Ideagen, the software developer with a sizeable presence in East Kilbride, today reported its eighth consecutive year of rising sales and profits.
The group, which recently outlined plans to boost its workforce in the South Lanarkshire town, where it employs about 130 people, said adjusted pre-tax profits for the year to the end of April jumped 22 per cent to £6.9 million, on revenues 24 per cent higher at £27.1m.
Ideagen specialises in governance, risk and compliance (GRC) software, and saw its client base swell by more than 800 during the year to stand at more than 3,000. The group counts the likes of British Airways, Imperial Tobacco, Jaguar Land Rover and Ryanair among its customers.
Chief executive David Hornsby said: “Trading since the year end has remained robust and we continue to see strong demand for our products from new potential customers.
“Moreover, our growing recurring revenues and the repeat business derived from more than 3,000 customers, an increase of over 800 from last year, provides the board with confidence in the prospects for the group for the current year and beyond.”
Hornsby told The Scotsman that its Scottish operation was “very important” to the group, which bought East Kilbride-based GRC software specialist Gael in 2015 for £21m.
“Development and marketing are the primary focus points for East Kilbride and we’re continuing to hire people there,” he added, but acknowledged that securing skilled workers was a challenge.
“Technical resources are quite difficult to find in the Glasgow area as there’s a lot of competition, but we’re doing a great job with the universities. We try to find people fresh out of university and train them up.”
Hornsby also said that Ideagen had not seen any downturn in its business as a result of the Brexit vote, thanks to its broad client base and geographic spread.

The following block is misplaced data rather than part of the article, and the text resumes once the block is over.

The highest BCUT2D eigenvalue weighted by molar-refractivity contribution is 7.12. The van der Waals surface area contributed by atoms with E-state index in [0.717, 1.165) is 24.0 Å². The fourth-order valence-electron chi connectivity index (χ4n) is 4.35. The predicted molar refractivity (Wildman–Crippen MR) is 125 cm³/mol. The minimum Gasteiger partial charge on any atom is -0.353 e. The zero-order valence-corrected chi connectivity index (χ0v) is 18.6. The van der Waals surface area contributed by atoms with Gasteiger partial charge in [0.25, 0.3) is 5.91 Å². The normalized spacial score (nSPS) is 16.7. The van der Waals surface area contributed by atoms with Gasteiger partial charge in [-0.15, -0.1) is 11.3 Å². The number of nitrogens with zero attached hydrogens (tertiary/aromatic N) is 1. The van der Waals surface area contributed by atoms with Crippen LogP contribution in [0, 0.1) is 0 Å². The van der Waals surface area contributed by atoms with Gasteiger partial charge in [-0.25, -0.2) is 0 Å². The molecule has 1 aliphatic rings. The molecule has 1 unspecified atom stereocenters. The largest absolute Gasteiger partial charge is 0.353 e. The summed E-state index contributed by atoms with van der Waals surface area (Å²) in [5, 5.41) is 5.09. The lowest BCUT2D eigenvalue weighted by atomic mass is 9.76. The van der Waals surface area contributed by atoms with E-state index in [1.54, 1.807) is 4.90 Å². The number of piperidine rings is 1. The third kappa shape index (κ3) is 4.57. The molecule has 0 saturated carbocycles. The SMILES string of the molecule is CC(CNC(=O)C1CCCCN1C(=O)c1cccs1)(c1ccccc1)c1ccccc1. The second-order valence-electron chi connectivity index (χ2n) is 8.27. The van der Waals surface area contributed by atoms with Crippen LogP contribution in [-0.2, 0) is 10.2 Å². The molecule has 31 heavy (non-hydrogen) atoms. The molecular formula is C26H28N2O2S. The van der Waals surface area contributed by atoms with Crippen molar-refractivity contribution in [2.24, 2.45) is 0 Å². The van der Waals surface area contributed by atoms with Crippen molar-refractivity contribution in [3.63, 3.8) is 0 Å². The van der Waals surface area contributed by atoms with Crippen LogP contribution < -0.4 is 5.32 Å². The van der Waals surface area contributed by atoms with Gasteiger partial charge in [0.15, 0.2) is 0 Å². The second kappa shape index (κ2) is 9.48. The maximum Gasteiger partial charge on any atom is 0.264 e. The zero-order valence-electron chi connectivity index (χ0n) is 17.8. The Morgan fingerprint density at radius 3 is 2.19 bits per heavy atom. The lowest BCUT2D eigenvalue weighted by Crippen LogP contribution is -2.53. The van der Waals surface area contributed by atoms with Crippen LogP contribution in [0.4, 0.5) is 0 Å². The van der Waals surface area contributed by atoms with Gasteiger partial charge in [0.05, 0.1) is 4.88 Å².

He added: “Governance, risk and compliance is across many different industries, and some need it more than others, so we focus on those that are highly regulated, such as life sciences, financial services, aerospace and defence. These organisations have to invest in risk management and compliance, because it’s demanded of them by the regulators.”
Aim-quoted Ideagen, which has a total workforce of more than 360, made four acquisitions during year, including the £3.6m purchase of GRC outfit Covalent Software, and Hornsby said that the group would be seeking further deals along with pursuing organic growth, which came in at 10 per cent in the year to April.
“What the market doesn’t like is if you make acquisitions and then don’t create any further value, and the way we do that is by growing the businesses we buy and striking a pretty good deal – we try to pay the lowest amount possible, as you would expect,” he added.
A final dividend of 0.142p a share was proposed, to be paid on 22 November, which would lift the total payout for the year by 15 per cent to 0.21p.
Analysts at house broker FinnCap said: “Ideagen management’s tried and tested methodology continues to deliver.”